Why is it that some people who seem to be very frum (Jewishly observant), who no doubt take the mitzvot very seriously, ignore the commandment “v’ahavta l’ra’acha k’mocha,” love your neighbor as yourself? Why do some people take very seriously the rabbinic fences around separation of meat and dairy, yet they ignore the rabbinic dictate to “dan l’chaf zchut,” to give people the benefit of the doubt?
Back in March I was in the center of a controversy the Conservative movement is engaged in relating to the ordination of gays and lesbians. I put forward a motion relating to the procedures the Conservative movement uses in making such decisions. This was reported widely (click here to read the article in the Forward) and the Jewish Press picked up on it in an article they called “Warm and Fuzzy Halacha” (click to read it). I responded with some clarifications to what they wrote, in the hope of fostering better understanding between the Orthodox and Conservative communities (which can be read by clicking here). My effort at trying to further understanding resulted in me being excoriated…a few excerpts are included below, (click to read the full letters).
“Rabbi Barry Leff’s description of a committee that votes on which Torah laws to overturn is a sad commentary on Conservative Judaism (Letters, April 21). How do they interpret the Torah’s declaration that anyone who claims that even one law of the Torah has been abrogated or a new one added is a false prophet – a declaration that makes it very clear that every law in the Torah is timeless and immutable? Or have they already overturned this one?”
And this one…”Here, Rabbi Leff has a committee to try to do what some of our worst enemies could not – relieve us of the yoke of Hashem’s commandments. And he writes with such smugness.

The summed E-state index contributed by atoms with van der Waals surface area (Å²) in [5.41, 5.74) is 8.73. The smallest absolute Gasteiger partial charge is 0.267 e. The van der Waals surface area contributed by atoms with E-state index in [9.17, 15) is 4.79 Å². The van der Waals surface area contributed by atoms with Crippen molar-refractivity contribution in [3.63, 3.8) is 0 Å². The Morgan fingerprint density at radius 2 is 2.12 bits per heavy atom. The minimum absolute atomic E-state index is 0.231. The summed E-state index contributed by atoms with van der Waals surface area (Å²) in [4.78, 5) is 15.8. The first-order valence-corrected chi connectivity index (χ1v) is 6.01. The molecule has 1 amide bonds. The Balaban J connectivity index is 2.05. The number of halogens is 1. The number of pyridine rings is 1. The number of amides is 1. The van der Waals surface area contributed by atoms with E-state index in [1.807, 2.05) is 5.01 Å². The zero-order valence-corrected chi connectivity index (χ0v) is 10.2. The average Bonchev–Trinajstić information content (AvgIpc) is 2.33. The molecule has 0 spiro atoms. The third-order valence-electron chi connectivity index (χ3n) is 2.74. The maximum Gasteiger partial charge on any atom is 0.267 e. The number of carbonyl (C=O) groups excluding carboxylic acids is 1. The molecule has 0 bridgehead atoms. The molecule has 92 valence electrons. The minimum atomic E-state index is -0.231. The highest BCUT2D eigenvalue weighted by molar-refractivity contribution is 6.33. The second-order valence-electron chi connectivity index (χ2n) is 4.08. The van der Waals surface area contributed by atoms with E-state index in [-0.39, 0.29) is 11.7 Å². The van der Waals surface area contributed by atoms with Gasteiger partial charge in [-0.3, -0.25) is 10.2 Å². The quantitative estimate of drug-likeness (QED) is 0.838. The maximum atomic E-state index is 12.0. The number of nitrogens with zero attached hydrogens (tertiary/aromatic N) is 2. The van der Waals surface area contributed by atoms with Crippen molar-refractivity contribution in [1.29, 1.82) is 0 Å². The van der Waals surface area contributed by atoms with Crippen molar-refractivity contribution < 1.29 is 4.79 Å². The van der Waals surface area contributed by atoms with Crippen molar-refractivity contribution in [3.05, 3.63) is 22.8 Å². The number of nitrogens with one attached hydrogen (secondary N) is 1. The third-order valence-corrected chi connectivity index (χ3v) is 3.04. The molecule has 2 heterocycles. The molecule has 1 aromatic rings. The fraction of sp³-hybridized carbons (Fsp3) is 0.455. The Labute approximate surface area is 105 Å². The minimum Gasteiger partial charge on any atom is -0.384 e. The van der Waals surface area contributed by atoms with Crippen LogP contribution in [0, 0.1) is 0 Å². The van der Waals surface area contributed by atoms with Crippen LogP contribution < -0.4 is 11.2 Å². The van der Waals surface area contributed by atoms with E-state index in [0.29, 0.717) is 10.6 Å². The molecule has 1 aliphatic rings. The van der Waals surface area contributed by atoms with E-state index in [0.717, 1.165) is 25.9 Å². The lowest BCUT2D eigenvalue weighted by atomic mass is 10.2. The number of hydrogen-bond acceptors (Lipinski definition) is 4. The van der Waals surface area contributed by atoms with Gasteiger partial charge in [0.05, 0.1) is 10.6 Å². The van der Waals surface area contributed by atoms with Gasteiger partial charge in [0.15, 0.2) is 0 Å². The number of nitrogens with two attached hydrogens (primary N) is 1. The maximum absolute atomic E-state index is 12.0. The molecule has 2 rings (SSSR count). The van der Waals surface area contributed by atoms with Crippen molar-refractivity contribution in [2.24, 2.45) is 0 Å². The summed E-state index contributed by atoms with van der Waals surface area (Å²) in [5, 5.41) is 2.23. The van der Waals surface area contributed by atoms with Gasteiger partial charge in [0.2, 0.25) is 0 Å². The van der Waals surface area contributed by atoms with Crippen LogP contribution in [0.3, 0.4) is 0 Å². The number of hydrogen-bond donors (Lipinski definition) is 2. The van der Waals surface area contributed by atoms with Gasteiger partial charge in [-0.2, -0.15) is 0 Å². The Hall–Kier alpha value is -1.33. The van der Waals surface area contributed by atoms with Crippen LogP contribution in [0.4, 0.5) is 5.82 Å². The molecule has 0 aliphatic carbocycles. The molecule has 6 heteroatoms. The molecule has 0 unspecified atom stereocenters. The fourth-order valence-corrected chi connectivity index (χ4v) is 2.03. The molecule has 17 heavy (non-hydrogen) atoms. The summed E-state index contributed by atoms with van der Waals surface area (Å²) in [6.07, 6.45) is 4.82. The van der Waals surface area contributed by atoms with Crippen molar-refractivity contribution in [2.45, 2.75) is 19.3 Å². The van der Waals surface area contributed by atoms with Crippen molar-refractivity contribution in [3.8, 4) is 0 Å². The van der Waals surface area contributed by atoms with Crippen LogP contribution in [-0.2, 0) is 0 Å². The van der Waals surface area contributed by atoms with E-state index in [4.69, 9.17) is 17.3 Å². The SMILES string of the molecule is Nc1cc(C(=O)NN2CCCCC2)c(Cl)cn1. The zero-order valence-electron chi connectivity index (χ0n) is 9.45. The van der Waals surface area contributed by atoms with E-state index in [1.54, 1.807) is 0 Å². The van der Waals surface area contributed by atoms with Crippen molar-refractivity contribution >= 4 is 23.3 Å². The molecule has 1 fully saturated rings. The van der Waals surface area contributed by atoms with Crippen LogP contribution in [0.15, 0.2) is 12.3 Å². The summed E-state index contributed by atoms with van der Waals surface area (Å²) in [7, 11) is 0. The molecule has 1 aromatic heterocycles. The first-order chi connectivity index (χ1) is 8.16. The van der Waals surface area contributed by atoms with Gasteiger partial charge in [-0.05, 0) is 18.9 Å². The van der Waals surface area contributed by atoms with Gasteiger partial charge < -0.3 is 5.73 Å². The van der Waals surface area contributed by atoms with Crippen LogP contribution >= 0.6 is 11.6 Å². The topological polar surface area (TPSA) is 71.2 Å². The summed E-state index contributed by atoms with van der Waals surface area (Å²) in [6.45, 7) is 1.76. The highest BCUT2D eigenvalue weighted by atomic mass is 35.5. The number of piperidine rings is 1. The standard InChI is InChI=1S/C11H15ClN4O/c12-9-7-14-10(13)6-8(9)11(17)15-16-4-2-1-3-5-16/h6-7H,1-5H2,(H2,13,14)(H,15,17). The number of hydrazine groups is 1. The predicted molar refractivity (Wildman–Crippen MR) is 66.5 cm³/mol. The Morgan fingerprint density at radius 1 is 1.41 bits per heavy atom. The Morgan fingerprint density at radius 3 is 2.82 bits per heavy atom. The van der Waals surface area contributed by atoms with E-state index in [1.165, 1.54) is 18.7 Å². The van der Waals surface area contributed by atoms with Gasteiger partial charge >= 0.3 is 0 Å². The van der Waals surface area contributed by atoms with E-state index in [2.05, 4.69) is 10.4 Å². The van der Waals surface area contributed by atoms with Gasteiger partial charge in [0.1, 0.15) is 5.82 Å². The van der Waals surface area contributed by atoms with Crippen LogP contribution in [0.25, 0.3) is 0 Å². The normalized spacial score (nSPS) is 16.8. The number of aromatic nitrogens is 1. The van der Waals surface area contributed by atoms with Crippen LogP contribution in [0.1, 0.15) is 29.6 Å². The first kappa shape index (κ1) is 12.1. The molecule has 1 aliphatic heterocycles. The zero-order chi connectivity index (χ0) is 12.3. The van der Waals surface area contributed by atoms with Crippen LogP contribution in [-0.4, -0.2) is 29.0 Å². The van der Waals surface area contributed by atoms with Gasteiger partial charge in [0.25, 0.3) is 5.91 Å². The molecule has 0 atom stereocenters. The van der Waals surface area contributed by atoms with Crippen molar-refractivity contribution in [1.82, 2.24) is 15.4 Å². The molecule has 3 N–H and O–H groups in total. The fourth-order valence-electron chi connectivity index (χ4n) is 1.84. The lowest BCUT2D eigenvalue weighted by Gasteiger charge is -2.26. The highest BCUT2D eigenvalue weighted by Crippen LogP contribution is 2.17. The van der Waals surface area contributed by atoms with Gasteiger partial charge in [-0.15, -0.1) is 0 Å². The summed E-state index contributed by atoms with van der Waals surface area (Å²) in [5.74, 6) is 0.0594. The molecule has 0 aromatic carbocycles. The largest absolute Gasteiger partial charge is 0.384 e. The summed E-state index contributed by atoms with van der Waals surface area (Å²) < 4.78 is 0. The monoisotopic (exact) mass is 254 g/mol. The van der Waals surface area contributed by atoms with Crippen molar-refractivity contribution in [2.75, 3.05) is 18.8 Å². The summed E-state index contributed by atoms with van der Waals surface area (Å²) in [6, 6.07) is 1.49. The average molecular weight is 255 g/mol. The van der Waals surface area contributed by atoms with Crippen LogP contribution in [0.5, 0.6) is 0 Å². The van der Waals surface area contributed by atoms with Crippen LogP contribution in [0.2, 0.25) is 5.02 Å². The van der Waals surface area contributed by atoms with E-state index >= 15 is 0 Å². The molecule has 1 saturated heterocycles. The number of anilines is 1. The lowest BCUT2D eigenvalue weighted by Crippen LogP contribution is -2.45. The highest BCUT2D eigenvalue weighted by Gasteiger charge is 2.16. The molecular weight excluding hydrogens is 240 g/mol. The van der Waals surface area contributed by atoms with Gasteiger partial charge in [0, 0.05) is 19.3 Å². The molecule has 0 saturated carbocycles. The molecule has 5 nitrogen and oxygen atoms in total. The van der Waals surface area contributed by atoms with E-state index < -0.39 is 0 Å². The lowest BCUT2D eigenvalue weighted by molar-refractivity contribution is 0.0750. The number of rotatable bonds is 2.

If he wants to compare his committee with prominent historical personalities, I suggest that instead of Hillel and Shammai he try Korach.”
Why is it that these people can’t disagree in a respectful tone? They demonstrate their ignorance of the development of halacha and the dedication of Conservative Jews to Torah and mitzvot. They have no clue what they are talking about. I quit a high paying job in Silicon Valley to go back to school and become a rabbi, where I spend much of my time and energy on trying to figure out ways to get people to follow the commandments. I even talked about the significance of observing the laws of shaatnez (forbidden mixtures of wool and linen) in a sermon on Shavuot.
The Law Committee does not exist for the purpose of overturning the Torah. It exists for the purpose of clarifying God’s will. The takanah, rabbinic legislation, is a historically accepted part of the halachic process–it’s not something the Conservative movement invented. The Chief Rabbinate in Israel has used the takanah to change the laws of inheritance, to make them egalitarian, contrary to what it explicitly says in the Torah. Yesterday (the second day of Shavuot) we read in the Torah how loans are to be forgiven every seven years. Despite that explicit commandment in the Torah, Hillel instituted the prozbul, a way around what it says in the Torah, because the values of the Torah — help poor people — were not being served by an explicit rule of the Torah. The Law Committee of the Conservative Movement works the same way. I have no problem if someone from an Orthodox background wants to say we are applying the concept of takanah inappropriately, or they think we are wrong in our understanding of Revelation. But do they have to couch their disagreement in terms that smack of sinat chinam (gratuitous hatred)?
I suppose I can forgive these frum critics for their bombastic attacks–after all, they sadly learn this technique from their rabbis, who really should know better. As pointed out on a blog called “There are no feminists on a sinking ship” two leading Orthodox rabbis of not so long ago resorted to calling each other names: “In a move not seen since the early days of the Hasidic movement, the leader of the Yeshivah Orthodox, Rabbi Shach, made negative assertions about the Hasidic Rabbi. He claimed that not only is Rabbi Schneerson not the “Gadol Hador”, he is in fact an “Apikoras” or heretic. Rabbi Shach said that the Lubabitcher Rebbe should not be followed under any circumstances.”
I wish these people would ask themselves: “What does the Holy One, Blessed be He, really want us to be more makpid (particular) about–ta’arovet (laws of mixtures of meat and dairy) or v’ahavta l’ra’acha k’mocha (love your neighbor as yourself)?”
What ever happened to “eilu v’eilu divrei Elokim chayim,” these and those are the words of the living God?
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